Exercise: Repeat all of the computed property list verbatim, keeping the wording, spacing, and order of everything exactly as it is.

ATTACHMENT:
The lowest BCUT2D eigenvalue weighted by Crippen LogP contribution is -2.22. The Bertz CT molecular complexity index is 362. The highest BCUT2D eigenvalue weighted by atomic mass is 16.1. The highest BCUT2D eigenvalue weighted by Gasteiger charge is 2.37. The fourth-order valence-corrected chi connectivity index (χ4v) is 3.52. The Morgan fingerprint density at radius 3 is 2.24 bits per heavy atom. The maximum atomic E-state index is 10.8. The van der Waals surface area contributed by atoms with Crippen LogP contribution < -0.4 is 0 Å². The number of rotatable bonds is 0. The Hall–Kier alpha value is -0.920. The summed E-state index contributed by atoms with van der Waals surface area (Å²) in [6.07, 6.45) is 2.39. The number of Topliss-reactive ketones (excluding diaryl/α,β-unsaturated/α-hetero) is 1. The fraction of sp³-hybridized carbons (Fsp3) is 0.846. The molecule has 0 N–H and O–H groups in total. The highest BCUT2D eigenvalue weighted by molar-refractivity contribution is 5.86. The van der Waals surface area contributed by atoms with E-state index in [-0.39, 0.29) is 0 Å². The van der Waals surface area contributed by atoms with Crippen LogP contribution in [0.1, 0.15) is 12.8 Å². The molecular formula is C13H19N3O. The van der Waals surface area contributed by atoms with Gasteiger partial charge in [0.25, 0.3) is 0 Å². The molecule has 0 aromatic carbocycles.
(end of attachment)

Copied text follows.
The lowest BCUT2D eigenvalue weighted by Crippen LogP contribution is -2.22. The Bertz CT molecular complexity index is 362. The highest BCUT2D eigenvalue weighted by atomic mass is 16.1. The highest BCUT2D eigenvalue weighted by Gasteiger charge is 2.37. The fourth-order valence-corrected chi connectivity index (χ4v) is 3.52. The Morgan fingerprint density at radius 3 is 2.24 bits per heavy atom. The maximum atomic E-state index is 10.8. The van der Waals surface area contributed by atoms with Crippen LogP contribution < -0.4 is 0 Å². The number of rotatable bonds is 0. The Hall–Kier alpha value is -0.920. The summed E-state index contributed by atoms with van der Waals surface area (Å²) in [6.07, 6.45) is 2.39. The number of Topliss-reactive ketones (excluding diaryl/α,β-unsaturated/α-hetero) is 1. The fraction of sp³-hybridized carbons (Fsp3) is 0.846. The molecule has 0 N–H and O–H groups in total. The highest BCUT2D eigenvalue weighted by molar-refractivity contribution is 5.86. The van der Waals surface area contributed by atoms with E-state index in [-0.39, 0.29) is 0 Å². The van der Waals surface area contributed by atoms with Crippen LogP contribution in [0.1, 0.15) is 12.8 Å². The molecular formula is C13H19N3O. The van der Waals surface area contributed by atoms with Gasteiger partial charge in [0.25, 0.3) is 0 Å². The molecule has 0 aromatic carbocycles.